In the nine years of a simmering feud between New Brighton neighbors that erupted in a fatal shooting, police had been called to their homes 44 times for an array of complaints, according to police records released this week.
Over the past year, however, the number of calls intensified and the feud culminated in the shotgun slaying May 5 of Todd G. Stevens, 46, and the wounding of his girlfriend, Jennifer Cleven, who lived with him.
Just hours before the shooting, one of their accused assailants, Neal C. Zumberge, told New Brighton police he’d been threatened by Stevens. Police tried to contact Stevens, but were unable to reach him.
“Unfortunately, it shows how smaller things can become larger issues with larger consequences that can build into violence — no matter how much you mediate and counsel and try to respond,” said Bob Jacobson, New Brighton’s director of public safety.
Zumberge, 57, has been charged with aiding and abetting second-degree murder and attempted second-degree murder in connection with the killing. According to a complaint filed in Ramsey County Court, he stepped around a corner at his home in the 2500 block of Knollwood Drive and opened fire on Stevens and Cleven. The couple lived across the street from Zumberge, who was upset that Stevens and Cleven had been continually feeding deer. Zumberge had blamed the deer for his contracting Lyme disease.
Zumberge’s wife, Paula, 50, faces the same charges. A criminal complaint said she confronted Cleven about 8:30 that night over the earlier arrest of her son, Jacob Zumberge, 23. That arrest had stemmed from an incident between Cleven, Stevens and Jacob Zumberge at a bar in Spring Lake Park the week before.
When Neal Zumberge opened fire on the couple, the complaint said, Paula Zumberge encouraged him to “shoot, shoot, shoot, keep shooting.”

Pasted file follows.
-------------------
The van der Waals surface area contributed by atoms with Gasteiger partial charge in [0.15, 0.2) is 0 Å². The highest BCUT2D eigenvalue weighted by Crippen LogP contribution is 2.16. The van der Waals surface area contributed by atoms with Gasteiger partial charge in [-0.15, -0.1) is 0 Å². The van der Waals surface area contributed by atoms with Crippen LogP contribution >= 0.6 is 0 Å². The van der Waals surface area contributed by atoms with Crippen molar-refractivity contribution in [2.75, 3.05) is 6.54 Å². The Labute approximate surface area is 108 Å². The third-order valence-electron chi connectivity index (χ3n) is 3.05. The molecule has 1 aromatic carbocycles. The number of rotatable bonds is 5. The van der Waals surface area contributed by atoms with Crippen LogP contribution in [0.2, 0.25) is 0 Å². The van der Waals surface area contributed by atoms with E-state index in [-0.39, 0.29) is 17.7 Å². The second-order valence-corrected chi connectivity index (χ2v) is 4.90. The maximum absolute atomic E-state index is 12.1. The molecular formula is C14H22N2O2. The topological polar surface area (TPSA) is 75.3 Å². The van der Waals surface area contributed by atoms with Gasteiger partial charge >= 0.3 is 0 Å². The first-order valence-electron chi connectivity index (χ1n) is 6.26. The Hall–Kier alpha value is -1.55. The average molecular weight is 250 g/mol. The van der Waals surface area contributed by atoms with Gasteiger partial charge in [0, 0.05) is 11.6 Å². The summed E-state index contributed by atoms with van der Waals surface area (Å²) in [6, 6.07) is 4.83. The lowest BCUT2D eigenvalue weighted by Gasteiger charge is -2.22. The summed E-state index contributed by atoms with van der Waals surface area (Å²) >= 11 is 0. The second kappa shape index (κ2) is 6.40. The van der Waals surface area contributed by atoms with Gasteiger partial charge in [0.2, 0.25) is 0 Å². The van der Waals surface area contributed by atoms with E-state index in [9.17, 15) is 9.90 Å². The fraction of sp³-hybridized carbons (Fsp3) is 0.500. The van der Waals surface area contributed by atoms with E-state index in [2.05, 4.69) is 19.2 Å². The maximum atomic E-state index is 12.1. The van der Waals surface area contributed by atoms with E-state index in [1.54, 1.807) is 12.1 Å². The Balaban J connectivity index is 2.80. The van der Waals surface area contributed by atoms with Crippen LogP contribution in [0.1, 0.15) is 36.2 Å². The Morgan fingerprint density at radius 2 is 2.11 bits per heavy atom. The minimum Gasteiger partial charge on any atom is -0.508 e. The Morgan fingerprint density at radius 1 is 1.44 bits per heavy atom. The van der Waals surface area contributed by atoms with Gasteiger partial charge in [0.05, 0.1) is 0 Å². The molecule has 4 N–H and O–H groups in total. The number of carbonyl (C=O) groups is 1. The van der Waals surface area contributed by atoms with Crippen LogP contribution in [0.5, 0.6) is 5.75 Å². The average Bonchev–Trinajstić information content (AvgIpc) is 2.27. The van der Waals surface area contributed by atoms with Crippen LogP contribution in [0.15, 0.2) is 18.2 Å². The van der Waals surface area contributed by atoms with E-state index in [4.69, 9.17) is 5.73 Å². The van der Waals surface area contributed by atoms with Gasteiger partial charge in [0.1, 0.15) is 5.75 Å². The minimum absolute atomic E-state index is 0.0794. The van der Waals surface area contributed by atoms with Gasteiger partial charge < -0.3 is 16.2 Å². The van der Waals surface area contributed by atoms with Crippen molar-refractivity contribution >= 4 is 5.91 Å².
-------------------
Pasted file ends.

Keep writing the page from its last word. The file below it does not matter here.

New Brighton police records show that just before noon on the day of the shooting, Neal Zumberge called police “regarding alleged threatening conduct” by Stevens. The nature of the conduct is not described, and since the officer could not locate Stevens, nothing came of it in the 8½ hours between the call and the shooting.
In a feud going back years, such calls to the two homes were routine. Police have said the feud dated back 15 years, but the department’s stored electronic records only go back to 2005.
Many of the calls involved reports about loose dogs or other minor complaints, and often only required an officer to help defuse tensions by essentially telling the parties to calm down and leave each other alone. Some led to citations or arrests.
Other calls had nothing to do with the feud. In some cases, the records showed, they involved domestic situations involving Stevens and Cleven or members of the Zumberge family. Drugs and alcohol were sometimes an issue.
On Dec. 20, 2008, police were called when Stevens became so intoxicated and belligerent that officers had to use a Taser to bring him under control, according to the records. He was cited and jailed. And on June 27, 2009, officers were called to quell an argument involving members of the Zumberge family, during which several bags of the drug ecstasy were discovered, the records showed. Jaclyn K. Petry, then 19, was arrested for possessing a controlled substance, and Nicholas Zumberge, one of the Zumberge’s sons, was arrested for violating an order for protection.
The growing tensions between the neighbors first showed up in the records on Oct. 23, 2012, when Cleven reported receiving a letter from Neal Zumberge regarding the feeding of deer. In the letter, Stevens is derisively referred to as “Mr. Corn.” A month later, Cleven reported that she had found two dead deer on her lawn.
Last August, Neal Zumberge was cited for violating a restraining order Cleven had obtained. In November, Cleven reported that Neal Zumberge was using an air horn, apparently to scare away animals, which she contended also violated the order. Three similar reports followed in December, but the city prosecutor declined to file charges.
Less than a week before the shooting, on April 29, Cleven complained again about Neal Zumberge allegedly pointing a camera at her house, but it was determined that the restraining order had not been violated.